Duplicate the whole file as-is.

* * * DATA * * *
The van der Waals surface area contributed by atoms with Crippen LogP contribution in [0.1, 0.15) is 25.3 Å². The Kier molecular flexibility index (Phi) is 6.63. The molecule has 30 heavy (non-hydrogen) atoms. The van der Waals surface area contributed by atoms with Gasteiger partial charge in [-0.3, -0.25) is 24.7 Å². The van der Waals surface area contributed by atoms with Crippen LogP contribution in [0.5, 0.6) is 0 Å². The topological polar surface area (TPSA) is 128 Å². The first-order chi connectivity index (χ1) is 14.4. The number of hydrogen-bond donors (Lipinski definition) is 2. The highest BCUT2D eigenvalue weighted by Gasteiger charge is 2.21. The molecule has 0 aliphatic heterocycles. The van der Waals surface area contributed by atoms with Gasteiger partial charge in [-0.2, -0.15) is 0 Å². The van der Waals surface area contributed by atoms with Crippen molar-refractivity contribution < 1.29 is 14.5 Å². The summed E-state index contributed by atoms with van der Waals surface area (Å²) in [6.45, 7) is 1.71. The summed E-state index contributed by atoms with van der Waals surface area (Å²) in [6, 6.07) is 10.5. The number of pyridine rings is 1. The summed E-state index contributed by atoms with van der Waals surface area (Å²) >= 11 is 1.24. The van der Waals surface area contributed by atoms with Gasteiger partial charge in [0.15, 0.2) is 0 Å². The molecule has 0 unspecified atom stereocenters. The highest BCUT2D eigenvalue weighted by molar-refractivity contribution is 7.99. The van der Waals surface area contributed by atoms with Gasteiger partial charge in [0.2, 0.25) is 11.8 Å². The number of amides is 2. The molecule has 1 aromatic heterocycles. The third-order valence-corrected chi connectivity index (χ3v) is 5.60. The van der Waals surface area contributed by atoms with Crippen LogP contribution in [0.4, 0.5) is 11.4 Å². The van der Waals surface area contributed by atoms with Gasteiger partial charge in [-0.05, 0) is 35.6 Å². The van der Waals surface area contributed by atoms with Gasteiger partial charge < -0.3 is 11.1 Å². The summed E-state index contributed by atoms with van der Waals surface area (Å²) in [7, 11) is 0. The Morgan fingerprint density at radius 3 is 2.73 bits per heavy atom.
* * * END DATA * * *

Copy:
The van der Waals surface area contributed by atoms with Crippen LogP contribution in [0.1, 0.15) is 25.3 Å². The Kier molecular flexibility index (Phi) is 6.63. The molecule has 30 heavy (non-hydrogen) atoms. The van der Waals surface area contributed by atoms with Gasteiger partial charge in [-0.3, -0.25) is 24.7 Å². The van der Waals surface area contributed by atoms with Crippen LogP contribution in [0.5, 0.6) is 0 Å². The topological polar surface area (TPSA) is 128 Å². The first-order chi connectivity index (χ1) is 14.4. The number of hydrogen-bond donors (Lipinski definition) is 2. The highest BCUT2D eigenvalue weighted by Gasteiger charge is 2.21. The molecule has 0 aliphatic heterocycles. The van der Waals surface area contributed by atoms with Gasteiger partial charge in [-0.2, -0.15) is 0 Å². The van der Waals surface area contributed by atoms with Crippen molar-refractivity contribution < 1.29 is 14.5 Å². The summed E-state index contributed by atoms with van der Waals surface area (Å²) in [6.45, 7) is 1.71. The summed E-state index contributed by atoms with van der Waals surface area (Å²) in [6, 6.07) is 10.5. The number of pyridine rings is 1. The summed E-state index contributed by atoms with van der Waals surface area (Å²) >= 11 is 1.24. The van der Waals surface area contributed by atoms with Gasteiger partial charge in [0.15, 0.2) is 0 Å². The molecule has 0 unspecified atom stereocenters. The highest BCUT2D eigenvalue weighted by molar-refractivity contribution is 7.99. The van der Waals surface area contributed by atoms with Gasteiger partial charge in [0.2, 0.25) is 11.8 Å². The number of amides is 2. The molecule has 1 aromatic heterocycles. The third-order valence-corrected chi connectivity index (χ3v) is 5.60. The van der Waals surface area contributed by atoms with Crippen LogP contribution in [0.4, 0.5) is 11.4 Å². The van der Waals surface area contributed by atoms with Gasteiger partial charge in [-0.05, 0) is 35.6 Å². The van der Waals surface area contributed by atoms with Gasteiger partial charge < -0.3 is 11.1 Å². The summed E-state index contributed by atoms with van der Waals surface area (Å²) in [7, 11) is 0. The Morgan fingerprint density at radius 3 is 2.73 bits per heavy atom.